The most elevated highlands, the loftiest plateaus, uniform in their aspect, immense in their extent, isolated, without trees, having the thin soil characteristic of steppes, and useful only for grazing, are the home of the primitive nomadic races. Without forests and without shelter, without valleys and without water-courses, with sandy and rocky soil, covered with a scanty vegetation, they serve only to supply food for the gregarious animals which follow man, and to furnish a home to wandering tribes of herdsmen. Instances are found in Central Asia, in Toorkistan and Persia, in Central Africa, including the Galla tribes and the Abyssinians. So, too, among the high plateaus of America, the home of the primitive Aztecs. From such places came the first movements of emigration; from the high plateaus of Central Asia came the wandering

Persians, Huns, Mongolians, and Turks; and the same. course of emigration was witnessed among the negro tribes of Central Africa, proceeding from the Galla tribes. The lower highlands, less colossal in size, of more moderate height, and of more genial temperature, have at all times reached a certain low stage of culture, after giving a home to the nomads from the higher plateau; but have never developed that culture to any considerable extent. We find examples of this in the high terraces of Bootan, the Deccan, and Persia; in Africa, among the Atlas mountains; in Abyssinia, in the ancient Greek Arcadia, in Castile, in Arvernia, (Auvergne,) in Gallia, in Hesse, in the Eifel, and on the Valdai hills.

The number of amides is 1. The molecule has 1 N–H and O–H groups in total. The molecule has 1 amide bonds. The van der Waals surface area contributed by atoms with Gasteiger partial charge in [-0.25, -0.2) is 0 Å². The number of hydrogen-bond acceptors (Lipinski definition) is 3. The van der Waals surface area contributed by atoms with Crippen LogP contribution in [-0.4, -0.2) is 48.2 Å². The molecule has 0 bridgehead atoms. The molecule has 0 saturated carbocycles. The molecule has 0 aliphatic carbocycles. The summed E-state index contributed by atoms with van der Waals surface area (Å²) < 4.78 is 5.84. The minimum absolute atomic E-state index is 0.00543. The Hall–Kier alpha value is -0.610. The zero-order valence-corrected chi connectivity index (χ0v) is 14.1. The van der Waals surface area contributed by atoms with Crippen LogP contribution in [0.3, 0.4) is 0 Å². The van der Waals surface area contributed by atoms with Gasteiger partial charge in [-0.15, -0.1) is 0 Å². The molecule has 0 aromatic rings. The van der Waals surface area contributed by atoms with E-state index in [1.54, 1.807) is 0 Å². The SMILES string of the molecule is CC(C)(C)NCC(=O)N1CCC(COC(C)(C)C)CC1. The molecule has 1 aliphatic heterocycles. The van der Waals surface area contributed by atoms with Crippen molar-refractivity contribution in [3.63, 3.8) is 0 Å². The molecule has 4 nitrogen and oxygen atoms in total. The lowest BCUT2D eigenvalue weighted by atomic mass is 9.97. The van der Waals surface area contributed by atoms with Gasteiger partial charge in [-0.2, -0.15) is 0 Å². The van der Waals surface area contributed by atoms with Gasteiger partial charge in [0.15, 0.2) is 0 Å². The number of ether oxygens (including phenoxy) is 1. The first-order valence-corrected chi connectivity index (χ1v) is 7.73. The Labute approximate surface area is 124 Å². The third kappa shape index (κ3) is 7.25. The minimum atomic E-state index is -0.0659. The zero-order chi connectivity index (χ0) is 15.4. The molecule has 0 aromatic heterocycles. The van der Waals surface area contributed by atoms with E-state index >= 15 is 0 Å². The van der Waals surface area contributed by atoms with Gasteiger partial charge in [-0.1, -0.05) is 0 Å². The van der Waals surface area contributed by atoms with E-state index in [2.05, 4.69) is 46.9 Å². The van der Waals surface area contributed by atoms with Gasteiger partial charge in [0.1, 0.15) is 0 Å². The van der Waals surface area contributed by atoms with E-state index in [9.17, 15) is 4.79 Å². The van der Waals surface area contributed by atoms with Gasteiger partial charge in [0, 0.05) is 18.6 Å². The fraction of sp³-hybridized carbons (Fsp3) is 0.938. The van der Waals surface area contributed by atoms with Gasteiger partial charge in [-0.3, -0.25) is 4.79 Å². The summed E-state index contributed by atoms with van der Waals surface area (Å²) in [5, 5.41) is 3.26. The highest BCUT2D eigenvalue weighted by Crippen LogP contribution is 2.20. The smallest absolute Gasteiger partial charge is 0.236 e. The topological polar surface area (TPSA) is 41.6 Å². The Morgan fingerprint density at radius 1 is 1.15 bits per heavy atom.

In the exceedingly complex, subdivided, and romantic mountain districts of the globe, the races have attained, by virtue of the variety of their resources and the energy of their stock, to the highest results of civilization, and have manifested the most independent and progressive spirit. In such regions, hunting, working in wood, the settled life of shepherds, working in metals, agriculture on such terrace lands as those of Nepaul, Cashmere, Palestine, the Lebanon, Apennine, and other ranges, fruit culture, tilling vineyards, the cultivation of all kinds of industry, as in Central Germany and in most regions of the temperate zone, develop most thoroughly and speedily the culture of a people. In such occupations men learn to lean more on each other, and grow into that diversity of occupation and division of labor, which are the latest results of civilization. The Zend, the Sanscrit, and the Persian nations which people the fertile tracts at the base of the Himalaya Mountains, from Maghada, Lahore, Nepaul, and Cashmere, as far as Persepolis and Hamadan, Susa and Shiraz, the inhabitants of the hill country of Palestine and

« PrethodnaNastavi »